When Trevorrow took Savio's call in late March 1981, however, he hadn't been astride a bike in more than two months – not since he had combined with Paul Medhurst to win the Melbourne Six Day in January. In those days, an Australia-based professional's year was punctuated with periods where the demands of family life and the day job had to take precedence over riding a bike.
"In February and March, I hadn't done anything at all, so I was carrying weight and I wasn't fit," Trevorrow says. "Gianni asked me if I was racing and I said, 'No, but that's all right, I'm fit.' Of course, I wasn't fit, I was fat… But Gianni offered me a deal to come over and ride the Giro, so I said OK."
The prize for winning the Melbourne Six that year had been a pair of airline tickets to Europe. Medhurst had no use for his, and so Trevorrow brought his wife Kaye and four young children to Belgium ahead of the Giro, renting a house in Knokke on the North Sea Coast. Another Australian pro – the late Gary Wiggins, father of Bradley – was based in Ghent and a regular visitor.
"My little bloke and Bradley were both less than a year old at the time, and I can remember Brad was like a little steam train even then," Trevorrow says.
The atmosphere was rather less hospitable when Trevorrow linked up with his new directeur sportif Vanvaerenbergh in Trieste before the start of the Giro. The team truck had broken down on the way from Belgium, which meant he had to ride the prologue on the spare bike of teammate Willy Sprangers. Vanvaerenbergh, meanwhile, made no secret of his displeasure at the new signing's condition.
"He'd had another Australian, Donny Allan, at Frisol, and he was used to Donny, who was a real professional," Trevorrow says. "He took one look at me and he said that I wasn't fit and I was taking the piss. And I wasn't helped by the fact that Gianni had overruled him and said, 'No, this guy is good, you should take him.' He was looking at me and thinking, 'What the bloody hell have we got here?'"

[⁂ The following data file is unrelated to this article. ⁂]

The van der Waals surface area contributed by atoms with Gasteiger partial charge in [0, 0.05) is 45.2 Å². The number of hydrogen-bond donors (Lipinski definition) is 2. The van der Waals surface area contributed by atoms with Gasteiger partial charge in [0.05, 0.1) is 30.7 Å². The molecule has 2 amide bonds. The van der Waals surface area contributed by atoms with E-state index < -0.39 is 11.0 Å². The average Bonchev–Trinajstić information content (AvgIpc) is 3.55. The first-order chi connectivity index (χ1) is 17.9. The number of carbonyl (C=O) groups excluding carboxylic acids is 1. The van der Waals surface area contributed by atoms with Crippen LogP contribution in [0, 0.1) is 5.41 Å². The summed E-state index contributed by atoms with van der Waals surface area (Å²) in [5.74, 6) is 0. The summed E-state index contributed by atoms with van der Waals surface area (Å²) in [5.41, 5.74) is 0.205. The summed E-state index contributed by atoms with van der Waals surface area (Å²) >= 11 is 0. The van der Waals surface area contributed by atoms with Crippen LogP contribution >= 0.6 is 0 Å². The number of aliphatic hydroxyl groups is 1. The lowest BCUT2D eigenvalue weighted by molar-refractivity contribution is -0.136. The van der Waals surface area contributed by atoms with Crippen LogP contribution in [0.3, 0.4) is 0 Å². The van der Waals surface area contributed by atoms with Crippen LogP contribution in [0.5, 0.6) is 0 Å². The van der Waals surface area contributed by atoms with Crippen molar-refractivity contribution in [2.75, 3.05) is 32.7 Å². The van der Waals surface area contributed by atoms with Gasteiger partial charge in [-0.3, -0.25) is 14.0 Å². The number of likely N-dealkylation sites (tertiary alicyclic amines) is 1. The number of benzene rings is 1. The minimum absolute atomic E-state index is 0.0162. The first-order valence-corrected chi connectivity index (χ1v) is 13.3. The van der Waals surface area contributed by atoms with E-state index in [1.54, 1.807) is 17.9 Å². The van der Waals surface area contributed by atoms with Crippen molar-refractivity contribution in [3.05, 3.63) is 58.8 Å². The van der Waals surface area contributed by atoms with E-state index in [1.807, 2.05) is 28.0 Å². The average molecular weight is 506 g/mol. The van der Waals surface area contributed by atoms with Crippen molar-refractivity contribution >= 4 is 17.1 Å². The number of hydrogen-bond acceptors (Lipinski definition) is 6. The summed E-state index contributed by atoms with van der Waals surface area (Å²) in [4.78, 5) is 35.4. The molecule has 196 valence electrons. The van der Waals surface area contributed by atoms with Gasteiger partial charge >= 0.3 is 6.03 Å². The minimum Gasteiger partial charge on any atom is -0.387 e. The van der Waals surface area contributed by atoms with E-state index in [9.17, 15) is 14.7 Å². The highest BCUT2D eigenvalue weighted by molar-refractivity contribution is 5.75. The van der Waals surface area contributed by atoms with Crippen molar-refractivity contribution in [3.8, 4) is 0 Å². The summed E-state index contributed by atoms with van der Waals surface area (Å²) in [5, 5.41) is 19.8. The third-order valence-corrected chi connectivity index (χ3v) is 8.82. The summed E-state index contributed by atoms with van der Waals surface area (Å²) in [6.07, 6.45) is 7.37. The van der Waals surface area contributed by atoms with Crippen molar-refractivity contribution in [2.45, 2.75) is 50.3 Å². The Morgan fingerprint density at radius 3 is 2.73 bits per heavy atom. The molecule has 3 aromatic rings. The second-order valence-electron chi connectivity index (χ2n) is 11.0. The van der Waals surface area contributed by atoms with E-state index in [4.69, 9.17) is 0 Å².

Vanvaerenbergh's view dimmed still further when he caught Trevorrow at the hotel one evening with a cigarette in his hand, and he complained to Savio in the most forthright terms. After a gentle lecture, however, Savio saw no need for disciplinary action and instead sensed a marketing opportunity.
"Gianni came to me and asked what was going on, so I said, 'I was having a smoke for my nerves, Gianni,' although I actually really was a smoker, which was stupid," Trevorrow says. "So Gianni went to a cigarette company and did a deal, and I got $500 to smoke a cigarette at a stage start, and they paid off a cameraman, who zeroed in on me at the start while I'm puffing away, and then I butt it on the stem and away I go. La Gazzetta dello Sport called me 'The Smoking Kangaroo' when they interviewed me, and I became famous for all the bloody wrong reasons on that Giro."
The performance in Ferrara offered an early boost to Trevorrow's confidence but his lack of base miles meant that he struggled as the Giro made its way along the Adriatic coast and then across to Reggio Calabria in the opening 10 days. The second of the race's three rest days came after three rugged stages in Italy's deep south and offered welcome respite.